Welcome to the EGZAC resources page on which you can find information on the gestation lengths of species in our database, ovulation in mammals, useful references, and important product protocols. Please contact email@example.com if there is any information not on this page that you would like to have.
Information on our research priorities can be found here.
Statement on data ownership
The EGZAC and AZA RMC statement on data ownership can be found here.
You can find a copy of our user manual here.
You can find useful product protocols on our documents page.
You can find a useful list of references on wildlife contraception, contraception and population management, and species specific information on reproductive physiology and contraception here.
Interested in knowing the gestation length of animals in your care? You can find a list of gestation lengths for species in our database here.
Ovulation in mammals
Ovulation is the process in which a mature egg is released from the ovaries in order to be fertilised by sperm. In most mammals, females will be one of two types of ovulators: spontaneous or induced. Spontaneous ovulation occurs independently of a copulatory stimulus and is controlled by cyclical fluctuations of various hormones.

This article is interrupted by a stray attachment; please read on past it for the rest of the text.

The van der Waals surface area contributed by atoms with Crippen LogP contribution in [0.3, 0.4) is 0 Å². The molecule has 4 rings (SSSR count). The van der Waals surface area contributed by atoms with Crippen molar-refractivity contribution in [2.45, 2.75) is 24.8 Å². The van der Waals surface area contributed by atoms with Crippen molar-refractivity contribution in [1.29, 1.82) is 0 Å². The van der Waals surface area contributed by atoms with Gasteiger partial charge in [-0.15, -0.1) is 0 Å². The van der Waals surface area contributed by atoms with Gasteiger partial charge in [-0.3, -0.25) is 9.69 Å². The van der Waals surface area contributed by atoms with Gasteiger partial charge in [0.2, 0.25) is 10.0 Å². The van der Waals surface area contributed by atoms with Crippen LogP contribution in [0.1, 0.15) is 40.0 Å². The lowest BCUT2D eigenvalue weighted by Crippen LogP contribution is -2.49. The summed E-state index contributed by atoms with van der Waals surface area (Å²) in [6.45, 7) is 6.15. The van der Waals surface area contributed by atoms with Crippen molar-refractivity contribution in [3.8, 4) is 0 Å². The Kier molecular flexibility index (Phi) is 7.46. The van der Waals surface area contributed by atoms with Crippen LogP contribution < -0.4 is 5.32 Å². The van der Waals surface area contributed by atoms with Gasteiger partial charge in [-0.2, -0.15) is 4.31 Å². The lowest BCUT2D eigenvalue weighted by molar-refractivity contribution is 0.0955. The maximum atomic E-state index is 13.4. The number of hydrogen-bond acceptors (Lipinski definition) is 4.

In females where ovulation is induced, a female will ovulate due to an externally derived stimulus which may come during, or just before mating. This stimulus may be due to physical intromission, sperm, or certain pheromones. In species that experience copulatory-induced ovulation it is ill advised to use any contraception that allows the female to ovulate without a resulting pregnancy due to the risk of pseudopregnancy. Exposure to prolonged periods of circulating progestogens associated with pseudopegnancy increase the risk of developing endometrial hyperplasia and pyometra which could impair fertility for life. Therefore it is contraindicated to use progestogen based contraception in induced ovulators, vasectomise males, or to separate the sexes.
Please see below for a list of induced ovulators. If you are not sure whether an animal that you would like to treat is an induced ovulator or not, please contact EGZAC for more information at firstname.lastname@example.org.